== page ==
The art of dressage means “training” in French, and dates back to the Xenophon in Greece and includes the military, as well as the famous riding schools developed during the Baroque era.

During the Renaissance, dressage was an appreciated art form, and the Spanish Riding School of Vienna, which today is still famous for its Lipizzaner Stallions, has preserved that art. It is also described by some as ballet on horseback. Horse and rider make it appear effortless, but it takes a high level of athleticism, communication, and skill to make these complex moves appear effortless and graceful.

A dressage test ridden to music is called a kur. This can be a very enjoyable experience for the rider, as they get to choreograph their own test using the required parameters provided, and it is also very exciting for the spectator to witness as well.

The modern Olympics began in 1896, with equestrian events first appearing in the 1900 Paris Games. Since horses were primarily used in the military up until that point in time, it was the test of the military horse that was the standard during the inception of the modern Olympics. This test included obedience and maneuverability, or what we now refer to as Dressage. At that point the riders were all male, and most of them were also military. It wasn’t until 1952 that women were allowed to compete in the equestrian disciplines at the Olympics.

For upper level competition, Arabian and Thoroughbred lines are most desirable, as they are bred to be refined with the attributes of a leggy, elegant horse with beautiful movement. These warmbloods dominate the international dressage competitions as we know them today.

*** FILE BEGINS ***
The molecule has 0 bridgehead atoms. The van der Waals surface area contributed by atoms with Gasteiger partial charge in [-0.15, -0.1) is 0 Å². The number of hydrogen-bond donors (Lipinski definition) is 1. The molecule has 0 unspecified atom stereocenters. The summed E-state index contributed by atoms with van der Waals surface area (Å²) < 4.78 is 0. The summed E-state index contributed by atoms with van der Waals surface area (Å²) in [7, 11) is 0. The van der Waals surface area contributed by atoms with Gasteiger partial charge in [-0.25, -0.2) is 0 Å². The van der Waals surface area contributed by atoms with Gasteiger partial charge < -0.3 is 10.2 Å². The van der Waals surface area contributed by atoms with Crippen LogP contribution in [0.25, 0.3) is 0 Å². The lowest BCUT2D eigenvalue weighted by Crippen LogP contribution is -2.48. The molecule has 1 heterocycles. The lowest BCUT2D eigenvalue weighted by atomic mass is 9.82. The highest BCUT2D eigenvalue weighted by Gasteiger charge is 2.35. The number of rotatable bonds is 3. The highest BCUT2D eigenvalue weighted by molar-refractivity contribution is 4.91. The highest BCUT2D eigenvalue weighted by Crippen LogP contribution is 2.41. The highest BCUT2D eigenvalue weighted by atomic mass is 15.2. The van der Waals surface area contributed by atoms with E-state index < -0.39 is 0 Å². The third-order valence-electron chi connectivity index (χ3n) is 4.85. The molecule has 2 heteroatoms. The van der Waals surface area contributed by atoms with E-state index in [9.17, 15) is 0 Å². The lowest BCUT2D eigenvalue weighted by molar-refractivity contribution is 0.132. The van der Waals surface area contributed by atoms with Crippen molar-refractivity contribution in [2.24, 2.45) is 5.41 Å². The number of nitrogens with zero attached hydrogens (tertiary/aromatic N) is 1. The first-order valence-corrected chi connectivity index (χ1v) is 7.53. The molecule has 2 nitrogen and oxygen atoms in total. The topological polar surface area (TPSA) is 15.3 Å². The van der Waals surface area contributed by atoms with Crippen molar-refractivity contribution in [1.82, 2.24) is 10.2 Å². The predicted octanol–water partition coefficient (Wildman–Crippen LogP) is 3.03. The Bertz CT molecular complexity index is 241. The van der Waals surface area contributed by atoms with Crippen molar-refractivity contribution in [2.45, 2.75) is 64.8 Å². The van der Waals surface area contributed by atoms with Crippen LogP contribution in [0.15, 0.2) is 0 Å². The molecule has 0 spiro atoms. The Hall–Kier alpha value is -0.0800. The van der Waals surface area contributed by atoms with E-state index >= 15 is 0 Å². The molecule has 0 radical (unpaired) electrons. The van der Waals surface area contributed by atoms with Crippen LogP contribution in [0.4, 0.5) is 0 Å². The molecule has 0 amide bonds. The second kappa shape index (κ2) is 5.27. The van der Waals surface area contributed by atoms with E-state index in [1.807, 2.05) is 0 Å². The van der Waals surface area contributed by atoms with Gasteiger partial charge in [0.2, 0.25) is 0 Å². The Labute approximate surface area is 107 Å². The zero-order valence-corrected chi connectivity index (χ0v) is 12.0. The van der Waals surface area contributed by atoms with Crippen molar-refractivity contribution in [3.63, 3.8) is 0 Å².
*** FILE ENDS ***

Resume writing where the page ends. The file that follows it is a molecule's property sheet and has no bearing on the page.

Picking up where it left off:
A standard size competition arena is about 100 feet X 200 feet, and the perimeter is marked with letters. Before entering the arena, you will want to make sure that your horse is impeccably groomed, mane braided, and the tack must be thoroughly cleaned.

There will be up to three judges evaluating you and scoring you on accuracy, attitude, obedience, suppleness, and your proficiency as a rider. After the rider enters the ring, halts and salutes the judge, you will perform the tasks as described in your test, which consists of riding at different gaits, as well as different variations within the gaits in straight lines and circles, using the letters as your guide. After you have completed your test you will once again halt, salute the judge, and exit the ring. In dressage competition, you are competing against yourself to improve your own score.

Any breed of horse or pony can be ridden for dressage at the lower levels, as long as they are sound, since developing a horse’s flexibility, balance and responsiveness to aids is intended to develop the horse’s natural ability to make him calm, supple, and attentive to the rider. The rider’s core strength, balance and position are key. It is just as important for the rider to work on their own conformation as well as their horses. This will make the cues more clear to your horse, and will result in the ultimate harmonious relationship between horse and rider.

When training your horse for dressage, it is important to train slowly to reduce sore muscles and a reluctant horse. It is also important to allow time for relaxation and fun, so set aside some time for trail riding so that your horse has the opportunity to stretch and use his other muscles as well.

When practicing with your horse in your own ring, you can easily make arena letters to place in the appropriate places to make it easier to memorize for a test. As you train your horse, you will be focusing on using your seat, hands and legs efficiently to cue your horse to move with intention and precision. No matter which discipline you prefer to ride, both you and your horse will benefit from basic dressage training.

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